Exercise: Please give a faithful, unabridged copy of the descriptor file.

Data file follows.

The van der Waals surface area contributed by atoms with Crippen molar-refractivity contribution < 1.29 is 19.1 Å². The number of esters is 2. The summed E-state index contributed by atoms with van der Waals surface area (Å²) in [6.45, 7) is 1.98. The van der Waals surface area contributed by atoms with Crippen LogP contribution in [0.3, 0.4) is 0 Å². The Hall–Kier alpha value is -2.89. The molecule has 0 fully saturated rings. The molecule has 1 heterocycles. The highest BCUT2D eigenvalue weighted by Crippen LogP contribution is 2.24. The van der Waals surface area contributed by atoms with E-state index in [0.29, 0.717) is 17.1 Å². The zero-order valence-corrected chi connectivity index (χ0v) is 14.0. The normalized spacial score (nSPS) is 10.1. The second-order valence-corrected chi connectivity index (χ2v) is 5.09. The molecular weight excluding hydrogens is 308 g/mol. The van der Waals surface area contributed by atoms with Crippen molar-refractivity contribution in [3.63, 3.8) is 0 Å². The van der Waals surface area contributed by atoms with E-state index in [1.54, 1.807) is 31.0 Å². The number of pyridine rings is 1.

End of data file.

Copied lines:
The van der Waals surface area contributed by atoms with Crippen molar-refractivity contribution < 1.29 is 19.1 Å². The number of esters is 2. The summed E-state index contributed by atoms with van der Waals surface area (Å²) in [6.45, 7) is 1.98. The van der Waals surface area contributed by atoms with Crippen LogP contribution in [0.3, 0.4) is 0 Å². The Hall–Kier alpha value is -2.89. The molecule has 0 fully saturated rings. The molecule has 1 heterocycles. The highest BCUT2D eigenvalue weighted by Crippen LogP contribution is 2.24. The van der Waals surface area contributed by atoms with E-state index in [0.29, 0.717) is 17.1 Å². The zero-order valence-corrected chi connectivity index (χ0v) is 14.0. The normalized spacial score (nSPS) is 10.1. The second-order valence-corrected chi connectivity index (χ2v) is 5.09. The molecular weight excluding hydrogens is 308 g/mol. The van der Waals surface area contributed by atoms with Crippen molar-refractivity contribution in [3.63, 3.8) is 0 Å². The van der Waals surface area contributed by atoms with E-state index in [1.54, 1.807) is 31.0 Å². The number of pyridine rings is 1.